Selected solo exhibitions

2009 Russ Warren: From Magic Mountain, Les Yeux du Monde, Charlottesville VA
2005 Forgive Us Not, Les Yeux du Monde,Charlottesville VA
2004 Of Deaths and Legends, 2000–2002, Van Every Gallery, Davidson College
2003 From the Sketchbooks, Les Yeux du Monde, Charlottesville VA
2001 Elvis Ain’t No Cubist, Van Every Gallery, Davidson College
1999 Mare: A Work in Progress, Les Yeux du Monde at Starr Hill, Charlottesville VA
1999 Mare: A Work in Progress, Van Every Gallery, Davidson College
1999 New Paintings, Hodges Taylor Gallery, Charlotte NC
1992 Caballos de Locura, Christa Faut Gallery, Davidson NC
1991 Classic Fino, Hodges Taylor Gallery, Charlotte NC
1989 Bull!, Hodges Taylor Gallery, Charlotte NC
1988 Recent Prints and Drawings, Hodges Taylor Gallery, Charlotte NC
1987 Recent Works, Jailhouse Gallery, Morganton Arts Council, Morganton NC
1979 - 2007 Recent Paintings, Davidson College Art Gallery, Davidson NC
1986 Russ Warren: Sculpture, Hodges Taylor Gallery, Charlotte NC
1985 North Carolina Museum of Art, Raleigh NC
1985 Drew University Art Gallery, Madison NJ
1984 Jerald Melberg Gallery, Charlotte NC
1984 Emblems of the Unseeable, Knight Gallery, Charlotte NC
1988, ’84, ’82 Phyllis Kind Gallery, Chicago
1984, ’82, ’81 Phyllis Kind Gallery, New York
1981 High Point Arts Council, High Point NC
1980 University of North Carolina at Charlotte, Charlotte NC
1979 Spirit Square Art Gallery, Charlotte NC
1978 Store Front Gallery, Tampa Bay Arts Council, Tampa FL
1977 San Antonio Museum of Modern Art and University of Texas at San Antonio, San Antonio TX
1975 University of St. Thomas Art Gallery, Houston TX
1972 First Unitarian Church of Albuquerque, Albuquerque NM
1972 First National Bank Gallery of Art, Albuquerque NM
1972 Old Town Studio, Albuquerque NM

Selected Group Exhibitions

2005 Equus II, curated by Sarah Sargent, The Arts Center in Orange, Orange VA
2004 Gallery Artists, Les Yeux du Monde, Charlottesville VA
2004 The Figure, Inside and Out, Hodges Taylor Gallery, Charlotte NC
1998 Moving into the Millennium: Light, Les Yeux du Monde, Charlottesville VA
1999 Moving into the Millennium: Darkness, Les Yeux du Monde, Charlottesville VA
2001 Reconstructing Eden: Contemporary American Landscape Painting, Hodges Taylor Gallery, Charlotte NC
2000 North Carolina 20th-Century Masters, Lee Hansley Gallery, Raleigh NC
1992 Somar Invitational Exhibition, Waterworks Visual Art Center, Salisbury NC
1992 Lithography: True Fine Art of Printing, Hickory Museum of Art, Hickory NC
1991 Graphic Figures – Figurative Graphics, 7 American Artists in Cologne, Germany
1991 Art and Social Vision, Green Hill Center for North Carolina Art, Greensboro NC
1990 Images of Faith, Kentucky Museum, Northport AL
1989 Looking South: A Different Dixie, Birmingham Museum of Art, Birmingham AL
1989 Made in America, Virginia Beach Center for the Arts, Virginia Beach VA
1989 North Carolina Artists Invitational, Hickory Museum of Art, Hickory NC
1988 Vitreographoen, Kunstsammlurger der Veste, Coburg, West Germany
1988-90 41st Corcoran Biennial Exhibition of Contemporary American Painting, Corcoran Gallery of Art, Washington, D.C.
1987 Fact/Fiction/Fantasy: Recent Narrative Art in the Southeast, Ewing Gallery, University of Tennessee, Knoxville TN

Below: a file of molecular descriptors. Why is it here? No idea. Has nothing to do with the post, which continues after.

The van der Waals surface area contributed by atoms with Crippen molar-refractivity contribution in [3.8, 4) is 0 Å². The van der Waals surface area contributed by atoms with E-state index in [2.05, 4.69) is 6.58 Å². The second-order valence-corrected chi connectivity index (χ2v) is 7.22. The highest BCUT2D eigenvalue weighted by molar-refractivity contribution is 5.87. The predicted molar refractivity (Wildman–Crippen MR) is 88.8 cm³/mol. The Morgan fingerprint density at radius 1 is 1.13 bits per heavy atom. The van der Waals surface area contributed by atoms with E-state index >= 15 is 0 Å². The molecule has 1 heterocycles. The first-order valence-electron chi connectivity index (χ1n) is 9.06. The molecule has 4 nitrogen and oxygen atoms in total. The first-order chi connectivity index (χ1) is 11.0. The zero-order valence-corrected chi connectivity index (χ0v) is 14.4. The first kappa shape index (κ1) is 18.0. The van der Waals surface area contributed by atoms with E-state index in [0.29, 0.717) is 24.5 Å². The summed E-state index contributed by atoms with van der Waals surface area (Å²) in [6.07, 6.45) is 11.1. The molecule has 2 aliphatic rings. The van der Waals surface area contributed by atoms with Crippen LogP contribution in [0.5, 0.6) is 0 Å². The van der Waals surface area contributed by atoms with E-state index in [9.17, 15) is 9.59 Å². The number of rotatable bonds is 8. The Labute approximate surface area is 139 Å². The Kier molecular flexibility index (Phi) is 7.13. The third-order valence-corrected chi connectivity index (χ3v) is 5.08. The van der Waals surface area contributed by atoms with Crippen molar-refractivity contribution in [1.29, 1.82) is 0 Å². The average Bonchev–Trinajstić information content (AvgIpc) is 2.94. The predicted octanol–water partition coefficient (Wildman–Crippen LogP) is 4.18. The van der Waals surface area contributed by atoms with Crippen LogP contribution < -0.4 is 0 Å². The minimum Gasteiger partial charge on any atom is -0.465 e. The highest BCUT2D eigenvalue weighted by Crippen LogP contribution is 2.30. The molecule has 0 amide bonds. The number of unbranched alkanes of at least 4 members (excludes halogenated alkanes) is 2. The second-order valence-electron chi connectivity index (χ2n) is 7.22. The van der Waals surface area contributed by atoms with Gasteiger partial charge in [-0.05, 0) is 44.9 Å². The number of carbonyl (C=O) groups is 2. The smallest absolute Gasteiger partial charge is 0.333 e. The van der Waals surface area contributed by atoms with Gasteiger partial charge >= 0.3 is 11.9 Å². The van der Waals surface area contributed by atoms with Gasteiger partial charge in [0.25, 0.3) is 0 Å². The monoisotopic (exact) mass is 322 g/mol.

1987 Warmer Climate—Cool at Night, Spirit Square Arts Center, Charlotte NC
1987 Drawing Redefined, Green Hill Center for North Carolina Art, Greensboro NC
1987 North Carolina Artists Exhibition, North Carolina Museum of Art, Raleigh NC
1987 The Crayon Show, Southeast Center for Contemporary Art, Winston-Salem NC
1987 Luminous Impressions: Prints from Glass Plates, Mint Museum of Art, Charlotte NC
1986 Hickory Museum of Art, Hickory NC
1986 Bon a Tirer, Winstone Press and the RJR Gallery, Winston-Salem NC
1986 Dream Faces, Phyllis Kind Gallery, New York NY
1986 5th Annual North Carolina Sculpture Invitational, Northern Telecom, Durham NC and Hickory Museum of Art, Hickory NC
1986 Southern Contemporary Artists Invitational, Jacksonville State University and Anniston Museum of Natural History, Anniston AL
1986 Black and White: A Drawing Exhibition, Gallery 29I, Atlanta GA; the Georgia Museum of Art, Athens GA; and Ewing Gallery, University of Tennessee, Knoxville, Tennessee
1986 The Printed Image: More Than Meets the Eye, Green Hill Center for North Carolina Art, Greensboro NC
1986 Artists Outside Chicago, Phyllis Kind Gallery, Chicago IL
1986 Kind at Koplin, Koplin Gallery, Los Angeles CA
1986 in Public Places, Wilmington NC
1986 Four North Carolina Artists, Comma Gallery, Morganton Arts Council, Morganton NC
1986 Prints From Glass, Western Carolina University, Cullowhee NC
1986 Drawings, Knight Gallery, Spirit Square Arts Center, Charlotte NC
1985 New Figurative Painting, Asheville Art Museum, Asheville NC
1985 Artists Fellowship Exhibition, North Carolina Arts Council, Southeastern Center for Contemporary Art, Winston-Salem NC
1985 The Figure: Form and Expression, Waterworks Gallery, Salisbury NC
1984 USA: Portrait of the South, Palazzo Venezia, Rome, Italy
1984 Here and Now, Greenville County Museum of Art, Greenville SC
1984 Venice Biennale, US Information Agency and New Museum of Contemporary Art, New York, Venice, Italy
1984 SECCA VII, Southeast Center for Contemporary Art, Winston-Salem NC
1983 Southern Fictions, Contemporary Arts Museum, Houston TX
1983 Southern Fervor: Religious Iconography in Contemporary Southern Painting, Anderson Gallery, Virginia Commonwealth University, Richmond VA
1983 On the Leading Edge, General Electric Company, Fairfield CT
1983 Painting in the South, Virginia Museum, Richmond VA
1983 Group Show, Phyllis Kind Gallery, New York NY
1983 Intoxication, Monique Knowlton Gallery, New York NY
1982 New Painting I: American, Middendorf-Lane Gallery, Washington, D.C.
1982 Beast, P.S. 1, New York
1982 Painting and Sculpture Today, Indianapolis Museum of Art, Indianapolis IN
1982 Magic in Art, Spirit Square, Charlotte NC
1982 Agitated Figures: The New Emotionalism, Albright-Knox Gallery of Art; Hallways Gallery; and Hal Bromm Gallery, New York NY and Buffalo NY
1982 Figurative Images, Georgia State University Art Gallery, Atlanta GA
1982 The Human Figure in Contemporary Art, Contemporary Arts Center, New Orleans LA
1981 Currents: A New Mannerism, Jacksonville Art Museum, Jacksonville FL
1981 Changing Visions, Margo Leavin Gallery, Los Angeles CA